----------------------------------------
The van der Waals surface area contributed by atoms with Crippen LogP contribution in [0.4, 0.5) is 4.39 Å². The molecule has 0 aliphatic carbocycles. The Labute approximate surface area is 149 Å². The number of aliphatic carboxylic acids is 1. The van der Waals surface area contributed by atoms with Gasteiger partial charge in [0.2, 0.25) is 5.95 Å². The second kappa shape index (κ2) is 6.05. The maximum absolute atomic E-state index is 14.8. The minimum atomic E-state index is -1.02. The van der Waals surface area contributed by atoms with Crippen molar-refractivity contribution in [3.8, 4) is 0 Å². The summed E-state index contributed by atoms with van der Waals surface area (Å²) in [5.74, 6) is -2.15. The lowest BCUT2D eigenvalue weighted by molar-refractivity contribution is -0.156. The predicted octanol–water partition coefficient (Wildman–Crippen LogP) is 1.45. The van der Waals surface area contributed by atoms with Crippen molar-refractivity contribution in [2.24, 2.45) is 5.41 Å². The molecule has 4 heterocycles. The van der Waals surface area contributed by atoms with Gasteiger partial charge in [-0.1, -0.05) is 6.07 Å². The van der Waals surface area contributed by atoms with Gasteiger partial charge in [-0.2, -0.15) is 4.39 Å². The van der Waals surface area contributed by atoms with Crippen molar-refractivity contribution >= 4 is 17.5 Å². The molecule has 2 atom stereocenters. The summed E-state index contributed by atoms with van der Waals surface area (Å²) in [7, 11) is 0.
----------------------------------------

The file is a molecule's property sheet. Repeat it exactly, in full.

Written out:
The van der Waals surface area contributed by atoms with Crippen LogP contribution in [0.4, 0.5) is 4.39 Å². The molecule has 0 aliphatic carbocycles. The Labute approximate surface area is 149 Å². The number of aliphatic carboxylic acids is 1. The van der Waals surface area contributed by atoms with Gasteiger partial charge in [0.2, 0.25) is 5.95 Å². The second kappa shape index (κ2) is 6.05. The maximum absolute atomic E-state index is 14.8. The minimum atomic E-state index is -1.02. The van der Waals surface area contributed by atoms with Crippen molar-refractivity contribution in [3.8, 4) is 0 Å². The summed E-state index contributed by atoms with van der Waals surface area (Å²) in [5.74, 6) is -2.15. The lowest BCUT2D eigenvalue weighted by molar-refractivity contribution is -0.156. The predicted octanol–water partition coefficient (Wildman–Crippen LogP) is 1.45. The van der Waals surface area contributed by atoms with Crippen molar-refractivity contribution in [2.24, 2.45) is 5.41 Å². The molecule has 4 heterocycles. The van der Waals surface area contributed by atoms with Gasteiger partial charge in [-0.1, -0.05) is 6.07 Å². The van der Waals surface area contributed by atoms with Gasteiger partial charge in [-0.2, -0.15) is 4.39 Å². The van der Waals surface area contributed by atoms with Crippen molar-refractivity contribution >= 4 is 17.5 Å². The molecule has 2 atom stereocenters. The summed E-state index contributed by atoms with van der Waals surface area (Å²) in [7, 11) is 0.